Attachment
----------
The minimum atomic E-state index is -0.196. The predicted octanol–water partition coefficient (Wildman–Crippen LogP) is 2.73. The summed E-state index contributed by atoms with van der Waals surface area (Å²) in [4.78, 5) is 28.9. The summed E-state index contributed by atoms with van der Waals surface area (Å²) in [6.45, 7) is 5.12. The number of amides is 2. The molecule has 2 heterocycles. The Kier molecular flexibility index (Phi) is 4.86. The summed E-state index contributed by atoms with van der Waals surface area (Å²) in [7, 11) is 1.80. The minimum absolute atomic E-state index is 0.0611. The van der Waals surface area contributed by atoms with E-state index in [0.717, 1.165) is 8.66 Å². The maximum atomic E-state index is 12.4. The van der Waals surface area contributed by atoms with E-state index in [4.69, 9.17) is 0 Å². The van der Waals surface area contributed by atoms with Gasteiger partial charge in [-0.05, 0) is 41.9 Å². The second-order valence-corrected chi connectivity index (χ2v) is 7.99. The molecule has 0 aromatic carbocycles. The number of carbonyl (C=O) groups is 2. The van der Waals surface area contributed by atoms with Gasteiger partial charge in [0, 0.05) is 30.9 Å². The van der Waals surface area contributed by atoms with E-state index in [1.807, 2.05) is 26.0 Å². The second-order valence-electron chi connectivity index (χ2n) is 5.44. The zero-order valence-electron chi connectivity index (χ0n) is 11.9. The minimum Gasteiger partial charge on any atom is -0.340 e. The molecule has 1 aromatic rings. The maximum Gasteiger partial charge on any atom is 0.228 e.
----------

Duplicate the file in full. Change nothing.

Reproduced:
The minimum atomic E-state index is -0.196. The predicted octanol–water partition coefficient (Wildman–Crippen LogP) is 2.73. The summed E-state index contributed by atoms with van der Waals surface area (Å²) in [4.78, 5) is 28.9. The summed E-state index contributed by atoms with van der Waals surface area (Å²) in [6.45, 7) is 5.12. The number of amides is 2. The molecule has 2 heterocycles. The Kier molecular flexibility index (Phi) is 4.86. The summed E-state index contributed by atoms with van der Waals surface area (Å²) in [7, 11) is 1.80. The minimum absolute atomic E-state index is 0.0611. The van der Waals surface area contributed by atoms with E-state index in [0.717, 1.165) is 8.66 Å². The maximum atomic E-state index is 12.4. The van der Waals surface area contributed by atoms with E-state index in [4.69, 9.17) is 0 Å². The van der Waals surface area contributed by atoms with Gasteiger partial charge in [-0.05, 0) is 41.9 Å². The second-order valence-corrected chi connectivity index (χ2v) is 7.99. The molecule has 0 aromatic carbocycles. The number of carbonyl (C=O) groups is 2. The van der Waals surface area contributed by atoms with Gasteiger partial charge in [0, 0.05) is 30.9 Å². The van der Waals surface area contributed by atoms with E-state index in [1.807, 2.05) is 26.0 Å². The second-order valence-electron chi connectivity index (χ2n) is 5.44. The zero-order valence-electron chi connectivity index (χ0n) is 11.9. The minimum Gasteiger partial charge on any atom is -0.340 e. The molecule has 1 aromatic rings. The maximum Gasteiger partial charge on any atom is 0.228 e.